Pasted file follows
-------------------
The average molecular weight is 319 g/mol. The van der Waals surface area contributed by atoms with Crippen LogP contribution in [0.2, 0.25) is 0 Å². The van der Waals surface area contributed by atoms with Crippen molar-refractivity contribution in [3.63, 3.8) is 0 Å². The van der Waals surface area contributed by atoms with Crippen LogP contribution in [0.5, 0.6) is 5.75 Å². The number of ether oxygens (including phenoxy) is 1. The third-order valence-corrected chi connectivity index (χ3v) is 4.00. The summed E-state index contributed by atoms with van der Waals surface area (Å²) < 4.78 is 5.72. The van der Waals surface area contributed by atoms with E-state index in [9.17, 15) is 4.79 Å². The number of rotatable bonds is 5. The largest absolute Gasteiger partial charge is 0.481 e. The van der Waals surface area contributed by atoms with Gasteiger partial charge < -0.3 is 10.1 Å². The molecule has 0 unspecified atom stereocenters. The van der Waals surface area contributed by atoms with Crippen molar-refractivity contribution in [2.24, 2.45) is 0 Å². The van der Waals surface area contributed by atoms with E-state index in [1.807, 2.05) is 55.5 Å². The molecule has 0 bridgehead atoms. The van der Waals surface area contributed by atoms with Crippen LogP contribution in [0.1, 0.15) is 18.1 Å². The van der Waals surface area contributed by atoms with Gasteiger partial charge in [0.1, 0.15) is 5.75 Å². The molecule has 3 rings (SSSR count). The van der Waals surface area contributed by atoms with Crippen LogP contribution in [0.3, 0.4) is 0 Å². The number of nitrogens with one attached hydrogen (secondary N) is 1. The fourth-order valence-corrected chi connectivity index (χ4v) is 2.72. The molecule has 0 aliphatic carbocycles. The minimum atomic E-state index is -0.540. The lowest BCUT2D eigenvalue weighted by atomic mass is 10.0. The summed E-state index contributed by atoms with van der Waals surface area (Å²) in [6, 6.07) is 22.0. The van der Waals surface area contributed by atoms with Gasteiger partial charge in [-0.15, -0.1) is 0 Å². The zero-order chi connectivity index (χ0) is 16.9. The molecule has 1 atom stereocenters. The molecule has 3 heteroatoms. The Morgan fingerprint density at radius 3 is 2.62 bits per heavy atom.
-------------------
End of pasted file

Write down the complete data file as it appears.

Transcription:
The average molecular weight is 319 g/mol. The van der Waals surface area contributed by atoms with Crippen LogP contribution in [0.2, 0.25) is 0 Å². The van der Waals surface area contributed by atoms with Crippen molar-refractivity contribution in [3.63, 3.8) is 0 Å². The van der Waals surface area contributed by atoms with Crippen LogP contribution in [0.5, 0.6) is 5.75 Å². The number of ether oxygens (including phenoxy) is 1. The third-order valence-corrected chi connectivity index (χ3v) is 4.00. The summed E-state index contributed by atoms with van der Waals surface area (Å²) < 4.78 is 5.72. The van der Waals surface area contributed by atoms with E-state index in [9.17, 15) is 4.79 Å². The number of rotatable bonds is 5. The largest absolute Gasteiger partial charge is 0.481 e. The van der Waals surface area contributed by atoms with Gasteiger partial charge < -0.3 is 10.1 Å². The molecule has 0 unspecified atom stereocenters. The van der Waals surface area contributed by atoms with Crippen molar-refractivity contribution in [2.24, 2.45) is 0 Å². The van der Waals surface area contributed by atoms with E-state index in [1.807, 2.05) is 55.5 Å². The molecule has 0 bridgehead atoms. The van der Waals surface area contributed by atoms with Crippen LogP contribution in [0.1, 0.15) is 18.1 Å². The van der Waals surface area contributed by atoms with Gasteiger partial charge in [0.1, 0.15) is 5.75 Å². The molecule has 3 rings (SSSR count). The van der Waals surface area contributed by atoms with Crippen LogP contribution in [0.3, 0.4) is 0 Å². The number of nitrogens with one attached hydrogen (secondary N) is 1. The fourth-order valence-corrected chi connectivity index (χ4v) is 2.72. The molecule has 0 aliphatic carbocycles. The minimum atomic E-state index is -0.540. The lowest BCUT2D eigenvalue weighted by atomic mass is 10.0. The summed E-state index contributed by atoms with van der Waals surface area (Å²) in [6, 6.07) is 22.0. The van der Waals surface area contributed by atoms with Gasteiger partial charge in [-0.15, -0.1) is 0 Å². The zero-order chi connectivity index (χ0) is 16.9. The molecule has 1 atom stereocenters. The molecule has 3 heteroatoms. The Morgan fingerprint density at radius 3 is 2.62 bits per heavy atom.